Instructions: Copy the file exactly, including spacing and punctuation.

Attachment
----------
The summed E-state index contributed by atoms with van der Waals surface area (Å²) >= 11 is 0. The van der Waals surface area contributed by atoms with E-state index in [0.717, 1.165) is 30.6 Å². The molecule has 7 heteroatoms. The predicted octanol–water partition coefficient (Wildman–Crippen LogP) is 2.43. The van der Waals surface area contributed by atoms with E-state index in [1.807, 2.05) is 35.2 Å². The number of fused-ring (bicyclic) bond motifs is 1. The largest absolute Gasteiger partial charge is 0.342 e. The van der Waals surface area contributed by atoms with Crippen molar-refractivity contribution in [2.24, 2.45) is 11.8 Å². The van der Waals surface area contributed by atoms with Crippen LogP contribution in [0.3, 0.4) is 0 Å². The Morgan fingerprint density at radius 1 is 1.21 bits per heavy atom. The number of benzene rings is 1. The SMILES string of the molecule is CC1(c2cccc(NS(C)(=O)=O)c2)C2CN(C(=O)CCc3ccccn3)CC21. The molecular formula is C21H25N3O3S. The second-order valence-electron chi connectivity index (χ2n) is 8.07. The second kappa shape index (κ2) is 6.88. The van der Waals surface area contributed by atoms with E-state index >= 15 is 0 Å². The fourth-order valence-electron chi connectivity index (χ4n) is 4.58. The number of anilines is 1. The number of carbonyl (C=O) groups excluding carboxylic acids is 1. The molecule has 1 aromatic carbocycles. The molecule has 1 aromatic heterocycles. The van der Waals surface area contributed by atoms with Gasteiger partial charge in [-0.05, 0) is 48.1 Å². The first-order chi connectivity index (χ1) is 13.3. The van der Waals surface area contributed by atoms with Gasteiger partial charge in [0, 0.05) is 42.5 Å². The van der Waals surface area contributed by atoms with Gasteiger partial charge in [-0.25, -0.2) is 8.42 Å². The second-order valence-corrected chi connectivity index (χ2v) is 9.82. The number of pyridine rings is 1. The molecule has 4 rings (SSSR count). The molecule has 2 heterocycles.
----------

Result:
The summed E-state index contributed by atoms with van der Waals surface area (Å²) >= 11 is 0. The van der Waals surface area contributed by atoms with E-state index in [0.717, 1.165) is 30.6 Å². The molecule has 7 heteroatoms. The predicted octanol–water partition coefficient (Wildman–Crippen LogP) is 2.43. The van der Waals surface area contributed by atoms with E-state index in [1.807, 2.05) is 35.2 Å². The number of fused-ring (bicyclic) bond motifs is 1. The largest absolute Gasteiger partial charge is 0.342 e. The van der Waals surface area contributed by atoms with Crippen molar-refractivity contribution in [2.24, 2.45) is 11.8 Å². The van der Waals surface area contributed by atoms with Crippen LogP contribution in [0.3, 0.4) is 0 Å². The Morgan fingerprint density at radius 1 is 1.21 bits per heavy atom. The number of benzene rings is 1. The SMILES string of the molecule is CC1(c2cccc(NS(C)(=O)=O)c2)C2CN(C(=O)CCc3ccccn3)CC21. The molecular formula is C21H25N3O3S. The second-order valence-electron chi connectivity index (χ2n) is 8.07. The second kappa shape index (κ2) is 6.88. The van der Waals surface area contributed by atoms with E-state index >= 15 is 0 Å². The fourth-order valence-electron chi connectivity index (χ4n) is 4.58. The number of anilines is 1. The number of carbonyl (C=O) groups excluding carboxylic acids is 1. The molecule has 1 aromatic carbocycles. The molecule has 1 aromatic heterocycles. The van der Waals surface area contributed by atoms with Gasteiger partial charge in [-0.05, 0) is 48.1 Å². The first-order chi connectivity index (χ1) is 13.3. The van der Waals surface area contributed by atoms with Gasteiger partial charge in [0, 0.05) is 42.5 Å². The van der Waals surface area contributed by atoms with Gasteiger partial charge in [-0.25, -0.2) is 8.42 Å². The second-order valence-corrected chi connectivity index (χ2v) is 9.82. The number of pyridine rings is 1. The molecule has 4 rings (SSSR count). The molecule has 2 heterocycles.